Member Jocelyn Cook submitted several tantalizing recipes and since we’re getting corn this week, we’re sharing her Corn Bisque recipe. It sounds like a savory, perfect for end of summers cooler weather, I can’t wait to try it!
1tbsp olive oil
1 medium spring onion, chopped
3 cloves garlic, minced
8 ears fresh sweet corn, husked
1 green pepper, diced
3 Cubanelle peppers
1 tsp smoked paprika
1 tbsp red wine vinegar
2 cups chicken broth
1, 14oz can light coconut milk
sea salt and freshly ground black pepper, to taste
chopped chives, for garnish
(I reserved some corn kernels and threw in after blending for a bit of texture)
by Sally Azimat Schreiber-Cohn; finalized August 3, 2017
Inspiration from Farm-Direct Coop items. This can be a relatively quick preparation, if you’ve got the ingredients handy. Can use greens of most any type.
Recipe for 2-3 people: [T = Tablespoon; t = teaspoon]
8 oz GREENS, Chard, kale, turnip greens, &/or collards. (Heavier stemmed need longer cooking.)
1/2 Smallish sweet apple, OR sweet, ripe peach, (often I peel), cut into ½” pieces
2 T+1t Maple syrup (I used Grade A amber)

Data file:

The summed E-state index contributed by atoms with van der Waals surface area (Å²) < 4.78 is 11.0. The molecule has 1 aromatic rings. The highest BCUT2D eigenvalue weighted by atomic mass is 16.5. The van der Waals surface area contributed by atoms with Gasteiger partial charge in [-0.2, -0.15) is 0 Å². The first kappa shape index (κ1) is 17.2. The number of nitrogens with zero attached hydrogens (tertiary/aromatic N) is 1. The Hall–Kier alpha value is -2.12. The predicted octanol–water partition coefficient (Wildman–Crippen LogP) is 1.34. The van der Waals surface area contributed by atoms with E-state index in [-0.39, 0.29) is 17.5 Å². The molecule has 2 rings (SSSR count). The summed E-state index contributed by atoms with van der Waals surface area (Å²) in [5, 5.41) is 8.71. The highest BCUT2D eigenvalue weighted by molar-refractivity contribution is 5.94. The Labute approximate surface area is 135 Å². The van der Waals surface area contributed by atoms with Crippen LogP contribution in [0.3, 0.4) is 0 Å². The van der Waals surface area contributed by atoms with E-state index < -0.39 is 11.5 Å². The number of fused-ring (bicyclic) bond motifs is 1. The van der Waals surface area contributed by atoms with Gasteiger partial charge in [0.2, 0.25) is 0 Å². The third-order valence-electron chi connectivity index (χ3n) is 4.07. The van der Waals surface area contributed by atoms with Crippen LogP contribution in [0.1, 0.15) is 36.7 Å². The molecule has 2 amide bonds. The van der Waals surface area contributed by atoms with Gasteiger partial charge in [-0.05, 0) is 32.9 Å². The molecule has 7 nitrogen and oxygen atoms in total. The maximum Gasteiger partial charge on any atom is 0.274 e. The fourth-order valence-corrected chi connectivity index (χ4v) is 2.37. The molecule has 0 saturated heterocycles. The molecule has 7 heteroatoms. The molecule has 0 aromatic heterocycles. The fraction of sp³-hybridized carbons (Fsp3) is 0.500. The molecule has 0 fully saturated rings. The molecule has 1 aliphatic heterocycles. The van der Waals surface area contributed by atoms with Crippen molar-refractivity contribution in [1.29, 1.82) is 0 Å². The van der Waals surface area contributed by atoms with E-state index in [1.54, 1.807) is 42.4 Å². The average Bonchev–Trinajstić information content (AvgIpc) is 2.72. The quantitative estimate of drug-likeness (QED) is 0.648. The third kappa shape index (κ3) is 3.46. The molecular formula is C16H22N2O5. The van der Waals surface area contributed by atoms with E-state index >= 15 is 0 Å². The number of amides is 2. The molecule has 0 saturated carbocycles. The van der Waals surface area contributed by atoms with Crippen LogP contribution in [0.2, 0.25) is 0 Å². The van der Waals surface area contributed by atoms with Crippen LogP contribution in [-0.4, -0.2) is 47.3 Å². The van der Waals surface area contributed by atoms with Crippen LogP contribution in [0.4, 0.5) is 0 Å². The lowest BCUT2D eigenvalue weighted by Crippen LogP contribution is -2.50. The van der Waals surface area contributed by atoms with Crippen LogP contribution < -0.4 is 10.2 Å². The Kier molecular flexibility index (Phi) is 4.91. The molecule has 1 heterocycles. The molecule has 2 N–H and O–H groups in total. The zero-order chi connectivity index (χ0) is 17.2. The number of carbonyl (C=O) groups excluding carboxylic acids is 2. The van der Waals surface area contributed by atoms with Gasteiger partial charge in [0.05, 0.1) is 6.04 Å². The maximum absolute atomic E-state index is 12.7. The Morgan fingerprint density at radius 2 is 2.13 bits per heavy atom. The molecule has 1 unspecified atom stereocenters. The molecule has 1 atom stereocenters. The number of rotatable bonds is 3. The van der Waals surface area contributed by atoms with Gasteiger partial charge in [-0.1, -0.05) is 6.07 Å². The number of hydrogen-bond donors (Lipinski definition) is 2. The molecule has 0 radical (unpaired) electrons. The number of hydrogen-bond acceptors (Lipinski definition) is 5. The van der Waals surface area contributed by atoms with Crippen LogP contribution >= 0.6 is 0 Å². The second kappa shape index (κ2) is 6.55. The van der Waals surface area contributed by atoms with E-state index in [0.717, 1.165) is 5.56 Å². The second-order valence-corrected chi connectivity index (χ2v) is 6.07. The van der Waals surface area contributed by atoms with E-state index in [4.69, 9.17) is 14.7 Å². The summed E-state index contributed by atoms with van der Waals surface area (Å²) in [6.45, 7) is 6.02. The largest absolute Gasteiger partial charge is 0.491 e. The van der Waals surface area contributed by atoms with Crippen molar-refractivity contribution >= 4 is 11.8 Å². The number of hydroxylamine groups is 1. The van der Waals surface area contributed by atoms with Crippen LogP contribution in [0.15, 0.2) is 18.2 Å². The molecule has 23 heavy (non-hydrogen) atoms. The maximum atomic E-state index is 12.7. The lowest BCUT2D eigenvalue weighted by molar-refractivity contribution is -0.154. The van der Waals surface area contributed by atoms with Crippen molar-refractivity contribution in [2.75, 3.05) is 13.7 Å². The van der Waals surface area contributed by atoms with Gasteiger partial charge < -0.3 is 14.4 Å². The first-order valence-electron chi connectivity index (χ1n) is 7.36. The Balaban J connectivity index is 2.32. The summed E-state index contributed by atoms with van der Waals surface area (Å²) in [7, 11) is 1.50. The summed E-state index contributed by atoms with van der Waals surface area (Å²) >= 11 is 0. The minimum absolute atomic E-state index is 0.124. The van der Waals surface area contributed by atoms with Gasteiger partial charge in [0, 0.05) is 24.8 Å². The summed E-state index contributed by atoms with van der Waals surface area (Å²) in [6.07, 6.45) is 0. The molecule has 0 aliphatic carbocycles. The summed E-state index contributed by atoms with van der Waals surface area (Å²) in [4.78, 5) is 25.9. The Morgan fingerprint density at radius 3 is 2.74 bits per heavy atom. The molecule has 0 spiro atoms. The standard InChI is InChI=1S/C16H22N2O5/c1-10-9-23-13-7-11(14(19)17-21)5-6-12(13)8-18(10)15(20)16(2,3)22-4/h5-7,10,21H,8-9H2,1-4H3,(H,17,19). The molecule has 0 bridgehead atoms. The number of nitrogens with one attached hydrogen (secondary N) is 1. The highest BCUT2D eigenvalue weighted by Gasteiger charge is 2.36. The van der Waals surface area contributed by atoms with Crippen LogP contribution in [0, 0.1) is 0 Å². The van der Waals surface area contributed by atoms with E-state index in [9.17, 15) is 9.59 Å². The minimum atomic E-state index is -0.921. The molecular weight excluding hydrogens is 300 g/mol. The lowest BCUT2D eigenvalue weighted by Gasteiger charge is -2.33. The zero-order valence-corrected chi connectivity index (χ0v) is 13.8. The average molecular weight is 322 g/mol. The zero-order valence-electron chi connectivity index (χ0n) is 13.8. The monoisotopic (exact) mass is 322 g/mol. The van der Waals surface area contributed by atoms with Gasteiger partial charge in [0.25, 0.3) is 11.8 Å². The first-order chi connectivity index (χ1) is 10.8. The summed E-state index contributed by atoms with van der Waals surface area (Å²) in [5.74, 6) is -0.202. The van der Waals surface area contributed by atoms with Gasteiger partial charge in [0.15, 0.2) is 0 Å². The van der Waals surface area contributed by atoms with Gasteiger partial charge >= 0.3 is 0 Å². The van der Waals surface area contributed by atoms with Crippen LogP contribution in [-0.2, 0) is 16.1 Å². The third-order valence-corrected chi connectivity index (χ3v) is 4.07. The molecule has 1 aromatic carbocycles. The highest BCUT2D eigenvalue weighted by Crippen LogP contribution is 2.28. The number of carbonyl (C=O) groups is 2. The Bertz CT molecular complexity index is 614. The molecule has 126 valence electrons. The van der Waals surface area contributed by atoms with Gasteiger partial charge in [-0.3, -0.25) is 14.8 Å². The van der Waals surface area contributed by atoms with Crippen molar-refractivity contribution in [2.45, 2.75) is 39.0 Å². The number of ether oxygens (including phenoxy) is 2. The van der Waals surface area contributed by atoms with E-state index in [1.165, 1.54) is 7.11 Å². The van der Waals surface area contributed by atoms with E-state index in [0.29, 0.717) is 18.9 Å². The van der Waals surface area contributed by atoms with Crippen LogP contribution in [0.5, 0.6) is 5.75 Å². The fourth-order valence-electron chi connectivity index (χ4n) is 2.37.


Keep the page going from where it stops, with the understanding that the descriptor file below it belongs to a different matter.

1 T+2t Flavored vinegar (I used Herb FARMacy “Purple Basil” organic)
3/8t Salt (somewhat similar to 3 shakes, i.e. 1/4t + 1/8t)
2t Dried Dill (or 2 T fresh dill) (via www.healwithfood.org – 1 teaspoon dried dill equals 3 teaspoons fresh)
Super easy, super delicious. Ten minutes of prep, 30 minutes of cooking – and voila!
1 pound fresh tomatillos, husks removed
1 head of garlic, peeled
3 fresh jalapeno peppers
1 bunch fresh cilantro
1/2 cup water or as needed
salt and pepper to taste
1. Preheat the oven’s broiler. Arrange the whole cloves of garlic, tomatillos, and jalapenos on a baking sheet. Place under the broiler, and cook for a few minutes. Remove garlic cloves first, as soon as they are toasted, to avoid developing a bitter flavor. Continue to roast jalapenos and tomatillos until evenly charred, turning occasionally. Set aside to cool. Don’t remove the charred parts of the tomatillos or the peppers.
Tomatillos are the funky little paper covered orbs in this weeks Share. They vary in color from green to yellow to purple. Like the tomato, it’s technically a fruit, but wisdom tells us not to use it like one. Delicious in salsas, stews, and Mexican inspired dishes, it can be eaten both raw and roasted.